“And to our African-American fellow citizens, I say this: Given his own experience with an out-of-control FBI and unfair investigation, given all the work on criminal justice reform, President Trump knows how poisonous and out-of-control law enforcement process can be,” Ingraham proudly declared, concluding her mini-monologue.

    RipMurdock (d2a2a8)

  73. Until the courts say he can’t. You should know better.

    Help me understand your point. My point is that government action can be a First Amendment violation even if the law is valid.

    DRJ (15874d)

  74. The guy who bilked $20 million dollars from Trump University “students” is the same dude who wants to shoot looters? So…. pass off a counterfeit $20 bill (with or without your knowledge) and you are executed by the police without a trial. But steal millions from students and you get to serve out your sentence in the Oval Office.

    noel (4d3313)

  75. Jonah’s title and subhead tell the story:

    The Twitter Debate Is Stuck on Stupid
    The president is using his free speech on Twitter to claim that Twitter is denying him free speech.

    And this.

    On Thursday, the president signed an executive order that could punish social media platforms by removing the legal protections that spare them from being responsible for what users say on them. In other words, if you defame someone on Twitter, Twitter could be sued, too.
    Again, this is all so stupid.
    The president is using his free speech on Twitter to claim that Twitter is denying him free speech. Trump claims that adding that link to his tweet is a form of censorship, which it isn’t, given that the tweet still stands and a link providing more information isn’t in the same ZIP code as censorship.
    Moreover, Twitter isn’t a government entity, so in a legal sense it can’t commit censorship. The First Amendment binds what the government can do, not private companies. Trump’s executive order comes far closer to censorship because it would effectively kill platforms dedicated (albeit imperfectly) to free expression.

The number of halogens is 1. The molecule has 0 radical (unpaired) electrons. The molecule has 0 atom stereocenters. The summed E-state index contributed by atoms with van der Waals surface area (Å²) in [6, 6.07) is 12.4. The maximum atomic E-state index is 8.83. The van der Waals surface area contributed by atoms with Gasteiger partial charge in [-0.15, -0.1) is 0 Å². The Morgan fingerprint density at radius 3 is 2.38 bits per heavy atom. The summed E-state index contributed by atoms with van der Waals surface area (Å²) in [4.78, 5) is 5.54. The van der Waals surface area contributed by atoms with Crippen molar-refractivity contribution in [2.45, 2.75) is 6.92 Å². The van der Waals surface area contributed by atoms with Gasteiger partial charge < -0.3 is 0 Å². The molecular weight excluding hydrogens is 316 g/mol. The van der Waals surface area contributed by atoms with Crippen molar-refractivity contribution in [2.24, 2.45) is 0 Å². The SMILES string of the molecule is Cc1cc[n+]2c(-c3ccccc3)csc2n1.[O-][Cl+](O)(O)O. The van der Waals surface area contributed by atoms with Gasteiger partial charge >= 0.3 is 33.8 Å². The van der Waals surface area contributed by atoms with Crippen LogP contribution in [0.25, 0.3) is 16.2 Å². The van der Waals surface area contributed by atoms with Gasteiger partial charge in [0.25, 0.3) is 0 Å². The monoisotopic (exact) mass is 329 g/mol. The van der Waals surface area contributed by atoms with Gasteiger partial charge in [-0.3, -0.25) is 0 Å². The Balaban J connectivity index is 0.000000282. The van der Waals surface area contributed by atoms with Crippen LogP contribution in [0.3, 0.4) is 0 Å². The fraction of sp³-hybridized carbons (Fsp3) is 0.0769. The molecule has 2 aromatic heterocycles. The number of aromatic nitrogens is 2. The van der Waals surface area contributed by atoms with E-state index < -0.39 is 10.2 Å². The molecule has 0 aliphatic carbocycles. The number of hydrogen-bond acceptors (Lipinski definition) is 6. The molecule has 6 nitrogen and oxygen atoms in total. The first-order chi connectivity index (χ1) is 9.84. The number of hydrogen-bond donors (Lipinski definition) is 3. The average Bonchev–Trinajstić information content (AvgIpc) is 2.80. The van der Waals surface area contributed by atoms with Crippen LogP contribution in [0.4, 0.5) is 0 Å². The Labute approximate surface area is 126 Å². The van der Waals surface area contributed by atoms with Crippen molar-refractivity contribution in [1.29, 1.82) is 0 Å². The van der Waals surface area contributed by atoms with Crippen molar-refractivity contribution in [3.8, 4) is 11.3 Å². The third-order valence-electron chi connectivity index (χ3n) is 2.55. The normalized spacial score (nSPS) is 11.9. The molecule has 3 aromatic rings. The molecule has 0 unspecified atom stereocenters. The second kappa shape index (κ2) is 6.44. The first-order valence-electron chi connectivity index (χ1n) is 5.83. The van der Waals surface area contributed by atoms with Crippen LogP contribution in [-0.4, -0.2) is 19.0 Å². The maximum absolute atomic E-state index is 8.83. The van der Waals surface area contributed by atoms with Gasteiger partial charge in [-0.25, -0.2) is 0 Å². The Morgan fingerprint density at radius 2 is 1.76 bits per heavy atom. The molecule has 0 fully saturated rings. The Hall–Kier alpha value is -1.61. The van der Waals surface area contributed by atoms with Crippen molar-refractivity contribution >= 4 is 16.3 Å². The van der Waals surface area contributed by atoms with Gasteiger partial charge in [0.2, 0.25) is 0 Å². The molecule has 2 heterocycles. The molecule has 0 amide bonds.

Paul Montagu (e7d63b)

  76. Appalled (1a17de) — 5/29/2020 @ 9:01 am

    Changes, though, need to be through legislation. It seems unlikely the EO approach will be sustained in the Courts.

    I don’t have a strong opinion either way on 230 or on how it should be changed. However, and I’m not trying to nitpick words, I’m not seeing this as a change to 230. It looks like a change to 230 is enforced.

    There are currently companies in the publisher category under 230. Does that represent a 1st amendment violation? No one really seems to be making that argument.

    As far as the courts go, you may be right but everyone seems to have whistled by my reference to the ATF and the 2nd. That history doesn’t give me any confidence that the courts will invalidate an EO on constitutional grounds. If this was such a slam dunk why doesn’t Twitter jump into federal court for an injunction against the EO? I love to see them try to prevent:

    To advance the policy described in subsection (a) of this section, all executive departments and agencies should ensure that their application of section 230(c) properly reflects the narrow purpose of the section and take all appropriate actions in this regard.

    I’m having a little fun with you because I think you, and you aren’t alone, are looking at the wrong end of the horse. There’s nothing technically wrong with the EO. I’m generally against legislation by EO but instructing federal departments to narrowly interpret 230 isn’t the wholesale government by authoritarian decree that it’s being made out as. I know it’s being read as this narrowing of the definition will unleash the dogs of war but I just don’t see it.

    frosty (f27e97)

  77. Paul Montagu (e7d63b) — 5/29/2020 @ 10:56 am

    I’ve been assured by other commentators here that there is no such thing as free speech. It’s a figment of feelz.

    Moreover, Twitter isn’t a government entity, so in a legal sense it can’t commit censorship.

    If this is true then

    The president is using his free speech on Twitter

    can’t also be true since no one has any free speech rights on Twitter.

    The more correct way to say this is:

    The president is using the contract rights granted to him by the Twitter TOS

    And the government can certainly control the contract rights between private entities.

    frosty (f27e97)